The chief executive of Johnston Press has said that he expects to receive separate bids for some of the company’s prize assets even though its board would prefer to sell it in one piece.
The publisher of more than 200 local and regional titles, plus national daily the i, announced yesterday that it was putting itself up for sale after failing to put in place a deal to refinance its £220m debt pile.
JP’s board has made clear that its ideal outcome would to find a buyer for the whole company, which employs 2,141 staff across the UK.
He said: “There is a very strong likelihood that some people will attempt to bid for particular assets they have a particular interest in.
“We will obviously take that on board, consider those things.”
City analysts have valued the i at around £60m on the basis that it is on course to generate profits of around £12m this year.
It is also possible that some of the group’s major regional titles could attract separate offers from other publishers, although no bids are believed to be imminent.
Meanwhile the biggest shareholder in Johnston Press says he is “not surprised” by the company’s decision to put itself up for sale – but is staying tight-lipped on his next move.
Christen Ager-Hanssen, pictured, reiterated his criticisms of the regional publisher’s board following yesterday’s announcement, claiming they had been guilty of “running the company down the drain”.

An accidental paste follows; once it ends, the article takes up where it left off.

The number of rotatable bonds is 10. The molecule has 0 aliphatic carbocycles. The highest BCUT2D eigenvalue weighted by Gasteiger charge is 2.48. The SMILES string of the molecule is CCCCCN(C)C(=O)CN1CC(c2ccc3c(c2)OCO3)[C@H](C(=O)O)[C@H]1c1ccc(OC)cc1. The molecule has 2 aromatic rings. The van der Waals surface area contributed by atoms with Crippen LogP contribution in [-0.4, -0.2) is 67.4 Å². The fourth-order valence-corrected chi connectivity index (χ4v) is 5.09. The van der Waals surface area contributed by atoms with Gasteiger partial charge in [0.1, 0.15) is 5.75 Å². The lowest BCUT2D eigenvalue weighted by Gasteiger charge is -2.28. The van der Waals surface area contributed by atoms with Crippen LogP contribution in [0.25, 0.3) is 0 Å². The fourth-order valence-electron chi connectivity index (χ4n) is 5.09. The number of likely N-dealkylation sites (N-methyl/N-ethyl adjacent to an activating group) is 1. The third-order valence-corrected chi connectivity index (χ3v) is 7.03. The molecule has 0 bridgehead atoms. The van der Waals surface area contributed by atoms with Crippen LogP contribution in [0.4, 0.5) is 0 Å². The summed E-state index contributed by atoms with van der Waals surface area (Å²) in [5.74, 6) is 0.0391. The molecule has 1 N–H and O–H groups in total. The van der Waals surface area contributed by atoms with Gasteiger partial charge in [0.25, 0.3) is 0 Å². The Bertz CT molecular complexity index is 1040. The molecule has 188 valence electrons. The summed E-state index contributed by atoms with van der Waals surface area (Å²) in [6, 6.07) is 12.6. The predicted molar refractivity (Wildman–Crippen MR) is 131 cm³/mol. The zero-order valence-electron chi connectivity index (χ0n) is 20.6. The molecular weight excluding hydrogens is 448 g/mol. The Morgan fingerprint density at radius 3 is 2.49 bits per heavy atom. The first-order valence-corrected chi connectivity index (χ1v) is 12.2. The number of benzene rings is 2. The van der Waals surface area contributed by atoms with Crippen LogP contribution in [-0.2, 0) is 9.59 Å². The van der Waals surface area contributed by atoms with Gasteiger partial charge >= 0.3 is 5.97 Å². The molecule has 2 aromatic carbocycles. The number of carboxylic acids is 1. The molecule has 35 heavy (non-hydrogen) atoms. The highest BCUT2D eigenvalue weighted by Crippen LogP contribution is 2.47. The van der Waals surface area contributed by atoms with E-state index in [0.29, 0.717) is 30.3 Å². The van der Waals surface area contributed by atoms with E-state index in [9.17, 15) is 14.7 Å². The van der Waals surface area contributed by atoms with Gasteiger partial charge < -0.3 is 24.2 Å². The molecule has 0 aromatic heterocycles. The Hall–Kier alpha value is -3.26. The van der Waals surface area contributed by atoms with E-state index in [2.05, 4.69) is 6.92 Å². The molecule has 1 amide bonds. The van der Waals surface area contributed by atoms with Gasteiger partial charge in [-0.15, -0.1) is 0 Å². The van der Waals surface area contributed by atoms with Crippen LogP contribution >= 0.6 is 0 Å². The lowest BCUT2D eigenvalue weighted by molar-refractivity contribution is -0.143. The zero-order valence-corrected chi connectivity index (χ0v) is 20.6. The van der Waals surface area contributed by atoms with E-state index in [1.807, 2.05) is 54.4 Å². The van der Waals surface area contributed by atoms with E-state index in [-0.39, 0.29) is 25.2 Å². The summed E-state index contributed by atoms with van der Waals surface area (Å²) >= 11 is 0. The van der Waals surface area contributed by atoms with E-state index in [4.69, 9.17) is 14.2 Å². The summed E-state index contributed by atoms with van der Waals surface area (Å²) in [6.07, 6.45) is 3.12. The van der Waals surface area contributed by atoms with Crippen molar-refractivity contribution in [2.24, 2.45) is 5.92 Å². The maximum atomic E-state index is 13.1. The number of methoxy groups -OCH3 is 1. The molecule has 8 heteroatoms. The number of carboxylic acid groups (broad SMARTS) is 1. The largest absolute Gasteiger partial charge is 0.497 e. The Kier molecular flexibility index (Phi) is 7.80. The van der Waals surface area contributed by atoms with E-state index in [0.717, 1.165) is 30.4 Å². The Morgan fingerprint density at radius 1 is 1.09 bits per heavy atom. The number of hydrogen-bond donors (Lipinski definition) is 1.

However, when quizzed on what his strategy would be, Christen said he was not allowed to discuss it at this stage.
He previously said in March he was planning to adopt a “wait and see” strategy, instead of launching a planned boardroom coup which would have seen ex-Local World boss Steve Auckland become chief executive.
Reacting to Thursday’s announcement, Christen told HTFP: “I’m not surprised. This board hasn’t done anything to contribute any value to the company. It’s a self-fulfilling prophecy.
“They’ve been running the company down the drain, that’s why we wanted to remove them.”
Asked by HTFP on what his mext move would be following yesterday’s announcement, Christen said: “Because I’m the biggest shareholder I’m not allowed to talk about my strategy.
“I’d love to, but I can’t.”
Christen, whose Custos Group investment vehicle owns more than 20pc of JP, wrote to the company’s board in July over what he called “speculation among investors” about its future, claiming directors may be planning to place JP into administration.
At the time of Christen’s letter, the board said in a statement that it had not received “any plan or proposal from any party for a refinancing or restructuring” of its £220m debt.